Recipe: Herb-brined Pork Chops

Recipe: Herb-brined Pork Chops
Dust off the grill and get ready for these tender, brined pork chops.(Southern Bite)
You are a few easy steps away from making pork chops one of your best spring recipes. (Southern Bite)

I have a close friend who just refuses to cook pork chops. She says they always end up dry. When I told her she must have been overcooking them, she was skeptical. I told her to grab a digital meat thermometer and to try cooking them to just between 145 and 160 degrees. It may seem like a useless gadget to some, but a meat thermometer is one of the most valuable tools when it comes to getting perfectly cooked, juicy and tender protein – especially pork.

She ended up getting a thermometer and used this recipe and called to tell me these were the best pork chops she’d ever had! Seriously.

The trick is brining. I’ve been brining meat for years. It sounds a little intimidating, but it’s nothing more than soaking meat in a saltwater solution. It adds tons of flavor and helps to keep lean cuts of meat from drying out. Brining is just the perfect opportunity to adds tons of flavor. Fresh herbs and pork always work so well together, so I created this recipe to highlight just that.

Creating the brine is super simple. Just dissolve salt and sugar in hot water and then add your flavorings. We add garlic, rosemary, thyme and parsley. Adding ice cubes brings the temperature of the brine down so we don’t end up cooking our meat with the brine. It should end up being at room temperature or below before adding the pork chops to it. An overnight soak in the delicious liquid is all it takes. Just try not to brine pork chops for any more than 8 hours. I usually pop them in the brine first thing in the morning, and they’re perfect for cooking for supper when I get home. Four to five minutes of grilling on each side is about all you’ll need to do to get your chops to that minimum internal temperature of 145 degrees.

You will love the taste that brining brings to this flavorful dish. (Southern Bite)

Remember – no matter which pork recipe you choose, don’t overcook it. Grill your pork like a steak to get a tender, juicy product that offers great taste and flavor. Cook pork chops, loin roasts and pork tenderloin to an internal temperature between 145°F and 160°F, followed by a three-minute rest. For ground pork, always cook to an internal temperature of 160 degrees. For ribs, cook until tender.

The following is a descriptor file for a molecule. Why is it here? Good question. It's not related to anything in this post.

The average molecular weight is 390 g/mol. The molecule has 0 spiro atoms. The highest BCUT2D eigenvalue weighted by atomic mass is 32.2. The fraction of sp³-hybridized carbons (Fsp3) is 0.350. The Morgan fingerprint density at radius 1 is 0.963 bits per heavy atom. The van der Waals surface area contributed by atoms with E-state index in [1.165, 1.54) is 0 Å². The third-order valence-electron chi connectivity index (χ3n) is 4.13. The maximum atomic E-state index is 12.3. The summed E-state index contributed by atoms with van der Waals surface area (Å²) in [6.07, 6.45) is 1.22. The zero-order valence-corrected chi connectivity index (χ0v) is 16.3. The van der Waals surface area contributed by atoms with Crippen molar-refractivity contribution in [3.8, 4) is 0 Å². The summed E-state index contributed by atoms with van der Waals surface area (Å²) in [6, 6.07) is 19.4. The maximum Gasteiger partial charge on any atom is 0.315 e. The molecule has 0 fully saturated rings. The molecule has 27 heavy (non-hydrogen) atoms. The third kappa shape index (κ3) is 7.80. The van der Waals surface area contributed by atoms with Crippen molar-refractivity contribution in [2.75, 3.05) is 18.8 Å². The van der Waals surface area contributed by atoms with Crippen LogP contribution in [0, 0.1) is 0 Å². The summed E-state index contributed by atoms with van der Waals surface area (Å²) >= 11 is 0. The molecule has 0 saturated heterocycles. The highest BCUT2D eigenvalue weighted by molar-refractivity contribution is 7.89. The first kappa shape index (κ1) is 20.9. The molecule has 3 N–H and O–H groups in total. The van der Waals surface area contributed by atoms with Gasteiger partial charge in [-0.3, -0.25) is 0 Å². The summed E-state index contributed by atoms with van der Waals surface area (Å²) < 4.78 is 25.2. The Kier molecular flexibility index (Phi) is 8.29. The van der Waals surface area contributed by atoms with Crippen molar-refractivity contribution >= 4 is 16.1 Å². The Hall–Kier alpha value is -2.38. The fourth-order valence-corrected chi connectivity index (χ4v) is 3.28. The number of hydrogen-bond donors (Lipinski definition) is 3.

Herb-brined Pork Chops

Cook time: 5 minutes

Total time: 5 minutes

Serves 4 chops


  • Spring out with the perfect backyard dish. (Southern Bite)

    4 porterhouse (bone-in loin) pork chops (about ¾ inch thick)

  • 2 cups water
  • ⅓ cup kosher salt
  • ¼ cups sugar
  • 3 cloves garlic, smashed
  • 3 sprigs rosemary
  • 3 sprigs thyme
  • 3 cups ice
  • 2 tablespoons coarsely chopped parsley


  • To make the brine, combine water, salt, sugar, garlic, rosemary and thyme in a medium saucepan over medium heat.
  • Stir until salt and sugar have dissolved completely. Remove from the heat and stir in the ice cubes.
  • Add the parsley.
  • Once the brine has cooled, place the pork chops in a 1-gallon zip-top bag or sealable container and pour the brine over them.
  • Seal and refrigerate for at least 2 hours but up to overnight.
  • When ready to grill, heat the grill to medium-high heat.
  • Remove the pork chops from the brine.
  • Discard the brine.
  • Pat the pork chops dry with paper towels.
  • Grill 4 to 5 minutes on each side or until a meat thermometer reads between 145 degrees and 160 degrees.
  • Remove from the grill and allow the chops to rest for about 3 minutes before serving.

This recipe originally appeared on For more great recipes, visit the website or check out The Southern Bite Cookbook.

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